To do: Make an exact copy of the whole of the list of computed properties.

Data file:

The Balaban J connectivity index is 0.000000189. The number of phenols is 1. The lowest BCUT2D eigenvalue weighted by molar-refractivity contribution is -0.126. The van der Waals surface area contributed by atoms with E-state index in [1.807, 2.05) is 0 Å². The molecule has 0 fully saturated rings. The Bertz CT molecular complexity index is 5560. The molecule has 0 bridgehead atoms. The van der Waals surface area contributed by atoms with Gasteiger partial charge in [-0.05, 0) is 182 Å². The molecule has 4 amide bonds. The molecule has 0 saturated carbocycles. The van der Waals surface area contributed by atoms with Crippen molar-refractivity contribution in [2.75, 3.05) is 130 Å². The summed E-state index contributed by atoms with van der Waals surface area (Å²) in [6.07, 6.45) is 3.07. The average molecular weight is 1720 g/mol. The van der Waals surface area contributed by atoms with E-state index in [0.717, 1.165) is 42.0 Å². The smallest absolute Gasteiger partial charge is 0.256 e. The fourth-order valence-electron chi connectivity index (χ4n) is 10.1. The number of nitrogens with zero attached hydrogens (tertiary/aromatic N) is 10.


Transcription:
The Balaban J connectivity index is 0.000000189. The number of phenols is 1. The lowest BCUT2D eigenvalue weighted by molar-refractivity contribution is -0.126. The van der Waals surface area contributed by atoms with E-state index in [1.807, 2.05) is 0 Å². The molecule has 0 fully saturated rings. The Bertz CT molecular complexity index is 5560. The molecule has 0 bridgehead atoms. The van der Waals surface area contributed by atoms with Gasteiger partial charge in [-0.05, 0) is 182 Å². The molecule has 4 amide bonds. The molecule has 0 saturated carbocycles. The van der Waals surface area contributed by atoms with Crippen molar-refractivity contribution in [2.75, 3.05) is 130 Å². The summed E-state index contributed by atoms with van der Waals surface area (Å²) in [6.07, 6.45) is 3.07. The average molecular weight is 1720 g/mol. The van der Waals surface area contributed by atoms with E-state index in [0.717, 1.165) is 42.0 Å². The smallest absolute Gasteiger partial charge is 0.256 e. The fourth-order valence-electron chi connectivity index (χ4n) is 10.1. The number of nitrogens with zero attached hydrogens (tertiary/aromatic N) is 10.